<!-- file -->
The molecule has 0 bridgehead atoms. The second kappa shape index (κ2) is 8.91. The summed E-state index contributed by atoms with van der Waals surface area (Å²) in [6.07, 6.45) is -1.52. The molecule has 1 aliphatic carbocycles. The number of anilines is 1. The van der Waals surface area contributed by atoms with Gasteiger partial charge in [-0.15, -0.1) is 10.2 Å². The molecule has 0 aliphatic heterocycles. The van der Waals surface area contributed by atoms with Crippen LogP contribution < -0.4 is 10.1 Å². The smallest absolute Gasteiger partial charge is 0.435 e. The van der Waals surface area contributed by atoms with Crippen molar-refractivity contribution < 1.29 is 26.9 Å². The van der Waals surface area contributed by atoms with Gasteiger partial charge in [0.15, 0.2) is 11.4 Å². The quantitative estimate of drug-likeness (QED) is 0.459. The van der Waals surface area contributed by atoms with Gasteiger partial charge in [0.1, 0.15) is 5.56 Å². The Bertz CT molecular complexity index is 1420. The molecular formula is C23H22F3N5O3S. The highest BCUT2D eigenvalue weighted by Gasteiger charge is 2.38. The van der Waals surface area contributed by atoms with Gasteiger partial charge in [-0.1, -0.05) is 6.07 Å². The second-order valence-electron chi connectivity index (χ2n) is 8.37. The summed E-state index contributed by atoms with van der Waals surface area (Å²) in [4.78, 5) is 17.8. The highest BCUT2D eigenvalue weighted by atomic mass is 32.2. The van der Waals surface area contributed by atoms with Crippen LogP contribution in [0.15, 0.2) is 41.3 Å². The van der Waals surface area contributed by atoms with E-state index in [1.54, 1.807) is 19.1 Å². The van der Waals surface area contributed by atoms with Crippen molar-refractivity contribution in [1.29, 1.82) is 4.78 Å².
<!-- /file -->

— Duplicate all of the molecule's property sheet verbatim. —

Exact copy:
The molecule has 0 bridgehead atoms. The second kappa shape index (κ2) is 8.91. The summed E-state index contributed by atoms with van der Waals surface area (Å²) in [6.07, 6.45) is -1.52. The molecule has 1 aliphatic carbocycles. The number of anilines is 1. The van der Waals surface area contributed by atoms with Gasteiger partial charge in [-0.15, -0.1) is 10.2 Å². The molecule has 0 aliphatic heterocycles. The van der Waals surface area contributed by atoms with Crippen LogP contribution < -0.4 is 10.1 Å². The smallest absolute Gasteiger partial charge is 0.435 e. The van der Waals surface area contributed by atoms with Crippen molar-refractivity contribution < 1.29 is 26.9 Å². The van der Waals surface area contributed by atoms with Gasteiger partial charge in [0.15, 0.2) is 11.4 Å². The quantitative estimate of drug-likeness (QED) is 0.459. The van der Waals surface area contributed by atoms with Gasteiger partial charge in [0.1, 0.15) is 5.56 Å². The Bertz CT molecular complexity index is 1420. The molecular formula is C23H22F3N5O3S. The highest BCUT2D eigenvalue weighted by Gasteiger charge is 2.38. The van der Waals surface area contributed by atoms with Gasteiger partial charge in [-0.1, -0.05) is 6.07 Å². The second-order valence-electron chi connectivity index (χ2n) is 8.37. The summed E-state index contributed by atoms with van der Waals surface area (Å²) in [4.78, 5) is 17.8. The highest BCUT2D eigenvalue weighted by atomic mass is 32.2. The van der Waals surface area contributed by atoms with Crippen LogP contribution in [0.15, 0.2) is 41.3 Å². The van der Waals surface area contributed by atoms with E-state index in [1.54, 1.807) is 19.1 Å². The van der Waals surface area contributed by atoms with Crippen molar-refractivity contribution in [1.29, 1.82) is 4.78 Å².